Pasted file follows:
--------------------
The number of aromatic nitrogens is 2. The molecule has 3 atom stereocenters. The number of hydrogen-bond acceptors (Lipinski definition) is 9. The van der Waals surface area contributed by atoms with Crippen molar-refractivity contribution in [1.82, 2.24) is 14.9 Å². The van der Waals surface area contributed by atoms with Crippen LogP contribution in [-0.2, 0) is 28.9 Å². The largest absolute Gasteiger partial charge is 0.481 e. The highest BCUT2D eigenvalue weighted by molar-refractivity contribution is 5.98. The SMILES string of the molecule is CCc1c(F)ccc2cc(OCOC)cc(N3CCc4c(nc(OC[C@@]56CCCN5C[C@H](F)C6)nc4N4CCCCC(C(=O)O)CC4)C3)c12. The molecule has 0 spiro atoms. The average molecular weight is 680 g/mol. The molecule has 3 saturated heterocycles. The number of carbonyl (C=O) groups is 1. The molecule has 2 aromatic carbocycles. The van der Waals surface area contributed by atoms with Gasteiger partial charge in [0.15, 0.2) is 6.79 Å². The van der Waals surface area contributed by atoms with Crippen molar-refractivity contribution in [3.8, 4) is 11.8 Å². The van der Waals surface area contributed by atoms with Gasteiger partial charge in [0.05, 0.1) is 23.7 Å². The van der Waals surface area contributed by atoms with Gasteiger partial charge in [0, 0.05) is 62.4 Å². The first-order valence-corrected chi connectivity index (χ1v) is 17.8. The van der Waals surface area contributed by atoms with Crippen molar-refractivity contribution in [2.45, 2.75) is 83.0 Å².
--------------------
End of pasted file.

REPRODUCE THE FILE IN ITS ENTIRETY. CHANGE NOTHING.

The number of aromatic nitrogens is 2. The molecule has 3 atom stereocenters. The number of hydrogen-bond acceptors (Lipinski definition) is 9. The van der Waals surface area contributed by atoms with Crippen molar-refractivity contribution in [1.82, 2.24) is 14.9 Å². The van der Waals surface area contributed by atoms with Crippen LogP contribution in [-0.2, 0) is 28.9 Å². The largest absolute Gasteiger partial charge is 0.481 e. The highest BCUT2D eigenvalue weighted by molar-refractivity contribution is 5.98. The SMILES string of the molecule is CCc1c(F)ccc2cc(OCOC)cc(N3CCc4c(nc(OC[C@@]56CCCN5C[C@H](F)C6)nc4N4CCCCC(C(=O)O)CC4)C3)c12. The molecule has 0 spiro atoms. The average molecular weight is 680 g/mol. The molecule has 3 saturated heterocycles. The number of carbonyl (C=O) groups is 1. The molecule has 2 aromatic carbocycles. The van der Waals surface area contributed by atoms with Gasteiger partial charge in [0.15, 0.2) is 6.79 Å². The van der Waals surface area contributed by atoms with Crippen molar-refractivity contribution in [3.8, 4) is 11.8 Å². The van der Waals surface area contributed by atoms with Gasteiger partial charge in [0.05, 0.1) is 23.7 Å². The van der Waals surface area contributed by atoms with Gasteiger partial charge in [0, 0.05) is 62.4 Å². The first-order valence-corrected chi connectivity index (χ1v) is 17.8. The van der Waals surface area contributed by atoms with Crippen molar-refractivity contribution in [2.45, 2.75) is 83.0 Å².